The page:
i>ENCHANTED WINS; BOX OFFICE LOSES

During a weekend when box-office business traditionally sinks, the top earner was the three-week-old Enchanted with just $17 million, according to studio estimates. It has grossed about $70.6 million thus far. The only new movie, Awake, starring Hayden Christensen and Jessica Alba, proved to be no sleeper. The Weinstein Co. movie distributed by MGM opened with just $6 million. This Christmas, which cost only $13 million to make,repeated in the second spot with $8.4 million to bring its two-week gross to $37 million, while Beowulf remained in third place with $7.9 million. It has now grossed $69 million (but it reportedly cost $160 million to make). The only good box-office news came from the indie sector, as the Coen Bros.' No Country for Old Men, the best-reviewed movie of the season, expanded into 995 theaters, where it took in $4.5 million. Fox Searchlight's The Savages opened in four theaters, taking in $185,000, while Miramax's The Diving Bell and the Butterfly debuted in three theaters with $75,000. Overall, the box office was down a whopping 8.2 percent from the comparable weekend a year ago, according to Media by Numbers.

The top ten films for the weekend, according to studio estimates compiled by Media by Numbers:

1. Enchanted, $17 million; 2. This Christmas, $8.4 million; 3. Beowulf, $7.9 million; 4. Awake, $6 million; 5. Hitman, $5.8 million; 6. Fred Claus, $5.6 million; 7. August Rush, $5.2 million; 8. No Country for Old Men, $4.5 million; 9. Bee Movie, $4.47 million; 10. American Gangster, $4.3 million.

MOVIE REVIEWS: AWAKE

Although ordinary moviegoers stayed away from theaters in droves over the weekend, the nation's film critics returned to them to catch Awake, which was not previously screened for them. The movie concerns a man who undergoes an operation, but remains awake -- although paralyzed -- throughout. The critics apparently identified with the poor man. Jack Mathews in the New York Daily News warned that audiences "must silently endure agonizing pain and banal operating room dialogue while telling themselves that it will soon be over. Not soon enough in the case of Awake, possibly the worst movie of 2007." Most other reviews were of a similar nature. But Roger Ebert of the Chicago Sun-Times, no stranger, unhappily, to the operating room, pronounced it "a surprisingly effective thriller. I went to a regular theater to see it Friday afternoon, knowing nothing about it except that the buzz was lethal, and sat there completely absorbed." Indeed, Ebert referred several times in his review to the poor advance reviews of the film that appeared on RottenTomatoes.com and elsewhere. He nevertheless concluded defensively: "But I felt what I felt, and there you have it."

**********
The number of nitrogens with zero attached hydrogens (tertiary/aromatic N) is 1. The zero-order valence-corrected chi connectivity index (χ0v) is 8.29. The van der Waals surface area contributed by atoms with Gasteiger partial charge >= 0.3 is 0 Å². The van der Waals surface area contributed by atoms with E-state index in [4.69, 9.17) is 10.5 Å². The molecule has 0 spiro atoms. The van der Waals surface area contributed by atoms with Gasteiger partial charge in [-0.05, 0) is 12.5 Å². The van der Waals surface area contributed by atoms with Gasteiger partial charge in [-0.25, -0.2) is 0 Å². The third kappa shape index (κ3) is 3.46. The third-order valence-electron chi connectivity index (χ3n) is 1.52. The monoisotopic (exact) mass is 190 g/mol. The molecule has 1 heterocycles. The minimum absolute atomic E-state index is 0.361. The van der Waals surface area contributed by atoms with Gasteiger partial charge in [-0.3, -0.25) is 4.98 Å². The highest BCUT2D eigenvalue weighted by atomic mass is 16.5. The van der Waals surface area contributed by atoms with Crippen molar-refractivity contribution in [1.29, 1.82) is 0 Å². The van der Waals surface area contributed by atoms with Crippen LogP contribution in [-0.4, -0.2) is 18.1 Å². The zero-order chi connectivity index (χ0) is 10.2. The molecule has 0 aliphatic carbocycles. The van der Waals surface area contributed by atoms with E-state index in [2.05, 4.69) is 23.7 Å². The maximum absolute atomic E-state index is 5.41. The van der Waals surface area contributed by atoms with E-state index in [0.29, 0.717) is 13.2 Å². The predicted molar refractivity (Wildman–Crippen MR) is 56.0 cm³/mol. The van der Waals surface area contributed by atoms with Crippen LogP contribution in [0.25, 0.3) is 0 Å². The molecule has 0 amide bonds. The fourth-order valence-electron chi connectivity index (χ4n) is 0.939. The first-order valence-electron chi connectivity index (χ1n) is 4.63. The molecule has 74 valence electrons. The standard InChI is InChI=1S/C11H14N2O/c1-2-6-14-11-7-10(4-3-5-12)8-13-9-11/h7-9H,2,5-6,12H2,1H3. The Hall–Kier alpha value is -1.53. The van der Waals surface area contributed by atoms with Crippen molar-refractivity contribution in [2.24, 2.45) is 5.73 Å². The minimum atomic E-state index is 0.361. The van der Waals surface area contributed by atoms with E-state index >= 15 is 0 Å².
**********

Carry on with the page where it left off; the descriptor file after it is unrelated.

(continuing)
WGA AIDS AIDS PERFORMERS

The Writers Guild of America agreed to withdraw its pickets from the Paramount studio lot on Saturday so that Elizabeth Taylor and James Earl Jones would not have to cross their lines to give an AIDS benefit performance. Taylor had asked the guild for a one night dispensation" so that she and her invitees could participate in the affair. Taylor and Jones gave a reading of A.R. Gurney's play, Love Letters. It was attended by more than 500 people, who each paid $2,500 for the one-night performance.

WHEN DOES AD-LIBBING CONSTITUTE WRITING?

Although it is commonplace for actors to ad-lib lines during the production of motion pictures, a thorny question has arisen over whether actors who are also members of the Writers Guild of America may be allowed to do so, the Los Angeles Times observed Saturday. The newspaper noted that while motion picture production has gone ahead on schedule, "habitual" on-set script polishing has been eliminated and some filmmakers, including WGA members, have been left "unsure about what is permissible." The Times commented that comedies, in which many funny lines are made up on the set, have been particularly affected by the strike. "Although actors are still free to improvise," the newspaper observed, "they can't be directly coached into what to say, creating bizarre situations in which writers and directors are using every technique short of hypnosis to get actors to change dialogue."

Brian B.